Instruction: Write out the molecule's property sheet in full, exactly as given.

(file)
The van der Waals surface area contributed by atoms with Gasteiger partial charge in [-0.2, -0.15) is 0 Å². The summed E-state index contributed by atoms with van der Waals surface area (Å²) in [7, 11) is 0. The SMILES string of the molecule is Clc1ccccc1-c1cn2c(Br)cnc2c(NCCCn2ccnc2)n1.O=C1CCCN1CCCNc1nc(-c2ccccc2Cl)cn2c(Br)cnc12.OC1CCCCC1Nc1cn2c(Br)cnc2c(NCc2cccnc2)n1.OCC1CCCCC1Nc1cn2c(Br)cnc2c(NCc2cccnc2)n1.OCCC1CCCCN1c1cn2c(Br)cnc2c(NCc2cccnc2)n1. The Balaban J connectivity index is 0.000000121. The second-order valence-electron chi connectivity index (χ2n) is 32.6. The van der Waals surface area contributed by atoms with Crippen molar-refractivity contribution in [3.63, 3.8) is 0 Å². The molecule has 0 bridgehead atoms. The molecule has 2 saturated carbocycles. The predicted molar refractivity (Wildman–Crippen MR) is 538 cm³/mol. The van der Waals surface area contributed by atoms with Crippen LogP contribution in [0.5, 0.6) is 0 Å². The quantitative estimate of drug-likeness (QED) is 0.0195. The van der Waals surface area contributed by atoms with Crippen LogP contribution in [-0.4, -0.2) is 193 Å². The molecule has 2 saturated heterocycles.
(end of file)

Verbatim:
The van der Waals surface area contributed by atoms with Gasteiger partial charge in [-0.2, -0.15) is 0 Å². The summed E-state index contributed by atoms with van der Waals surface area (Å²) in [7, 11) is 0. The SMILES string of the molecule is Clc1ccccc1-c1cn2c(Br)cnc2c(NCCCn2ccnc2)n1.O=C1CCCN1CCCNc1nc(-c2ccccc2Cl)cn2c(Br)cnc12.OC1CCCCC1Nc1cn2c(Br)cnc2c(NCc2cccnc2)n1.OCC1CCCCC1Nc1cn2c(Br)cnc2c(NCc2cccnc2)n1.OCCC1CCCCN1c1cn2c(Br)cnc2c(NCc2cccnc2)n1. The Balaban J connectivity index is 0.000000121. The second-order valence-electron chi connectivity index (χ2n) is 32.6. The van der Waals surface area contributed by atoms with Crippen molar-refractivity contribution in [3.63, 3.8) is 0 Å². The molecule has 0 bridgehead atoms. The molecule has 2 saturated carbocycles. The predicted molar refractivity (Wildman–Crippen MR) is 538 cm³/mol. The van der Waals surface area contributed by atoms with Crippen LogP contribution in [0.5, 0.6) is 0 Å². The quantitative estimate of drug-likeness (QED) is 0.0195. The van der Waals surface area contributed by atoms with Crippen LogP contribution in [-0.4, -0.2) is 193 Å². The molecule has 2 saturated heterocycles.